Though my soul may set in darkness,
- it will rise in perfect light.
I have loved the stars too fondly
to be fearful of the night.
(excerpt from Sarah Willams’ “The Old Astronomer to His Pupil”)
Shelley Fralic’s article advises women that they shouldn’t go out at night because “the night has always belonged to the diabolical and demonic, to the Jack the Rippers and Willie Picktons, to the blackguards and predators, to those for whom evil is their human nature.”
What would be your response, if you learned that 60% per cent of sexual assaults occur in a private home? (D. Kinnon, “Report on Sexual Assault in Canada,” Canadian Advisory Council on the Status of Women, Ottawa, 1981).
Furthermore, I reference a recent sexual assault, when I argue that sexual violence is not an exclusively nighttime affair. This recent assault occurred at 5:30 p.m..
So, Shelley Fralic, when you say that you “learned to avoid the dark corners of the world”, you’re suggesting that women should learn the same complicated lesson?? Thanks, for the advice…
Contrary to popular belief, the recent sexual assault at UBC are not about lessons that young women should learn about their personal safety and the dangers of going outside. Like Fralic, women know that going outside at night could be dangerous.
Instead, the recent sexual assaults shed light on the lack of preventative justice within the Canadian Justice System, which is a lesson that authorities need to learn and an issue that needs to be fixed.
Fralic refers to her own realization, while simultaneously giving the vintage advice:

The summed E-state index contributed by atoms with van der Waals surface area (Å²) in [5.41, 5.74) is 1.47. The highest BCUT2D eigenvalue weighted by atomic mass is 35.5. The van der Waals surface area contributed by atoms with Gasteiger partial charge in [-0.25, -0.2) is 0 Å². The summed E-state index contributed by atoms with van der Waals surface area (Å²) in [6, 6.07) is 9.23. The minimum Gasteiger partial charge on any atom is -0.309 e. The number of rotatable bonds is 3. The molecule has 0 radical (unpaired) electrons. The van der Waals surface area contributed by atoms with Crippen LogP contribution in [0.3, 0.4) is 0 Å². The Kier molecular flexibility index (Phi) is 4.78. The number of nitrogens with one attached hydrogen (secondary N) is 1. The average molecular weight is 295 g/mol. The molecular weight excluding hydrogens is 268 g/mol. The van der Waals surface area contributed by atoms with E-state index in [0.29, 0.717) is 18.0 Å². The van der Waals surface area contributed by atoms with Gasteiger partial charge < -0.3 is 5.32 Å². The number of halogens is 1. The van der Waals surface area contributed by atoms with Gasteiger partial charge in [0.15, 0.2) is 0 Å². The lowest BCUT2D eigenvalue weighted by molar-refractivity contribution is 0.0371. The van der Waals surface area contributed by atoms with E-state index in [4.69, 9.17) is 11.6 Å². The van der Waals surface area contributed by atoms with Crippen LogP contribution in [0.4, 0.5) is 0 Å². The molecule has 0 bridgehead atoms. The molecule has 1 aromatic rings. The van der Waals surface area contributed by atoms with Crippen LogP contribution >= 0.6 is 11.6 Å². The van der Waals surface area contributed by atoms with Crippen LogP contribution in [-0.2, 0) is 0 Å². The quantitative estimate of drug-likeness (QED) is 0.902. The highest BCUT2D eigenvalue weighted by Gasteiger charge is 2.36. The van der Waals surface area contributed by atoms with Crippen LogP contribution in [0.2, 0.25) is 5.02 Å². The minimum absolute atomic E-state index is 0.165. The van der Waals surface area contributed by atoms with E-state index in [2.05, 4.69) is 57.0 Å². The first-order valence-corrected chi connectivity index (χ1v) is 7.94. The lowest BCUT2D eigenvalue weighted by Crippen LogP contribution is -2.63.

“I learned that, sadly, there are no safe streets, and there never have been and that, after all these years and all those Take Back The Night marches, evil never goes away and that it’s up to me, as much as anyone else, to do everything I can to avoid becoming a victim”.
This isn’t anything new, nor is it helpful. It’s not a matter of realizing that the world is an unsafe place, and then simply accepting it. To quote Celia Haig-Brown, “people rarely comply fully and easily to the introduction of oppression”, and the oppression within this ever-going advice, that women should stay inside at night, is no exception.
So yes, Fralic, police forces, and all of those other wise individuals who assume that staying inside will equate to the demise of sexual violence against women, you are right to say that the “dark corners of the world” are unsafe. However, what separates the active from the idle, the oppressed from the liberated, the passive from the active, is resistance, and not sitting back and letting injustices happen to half of the world’s population.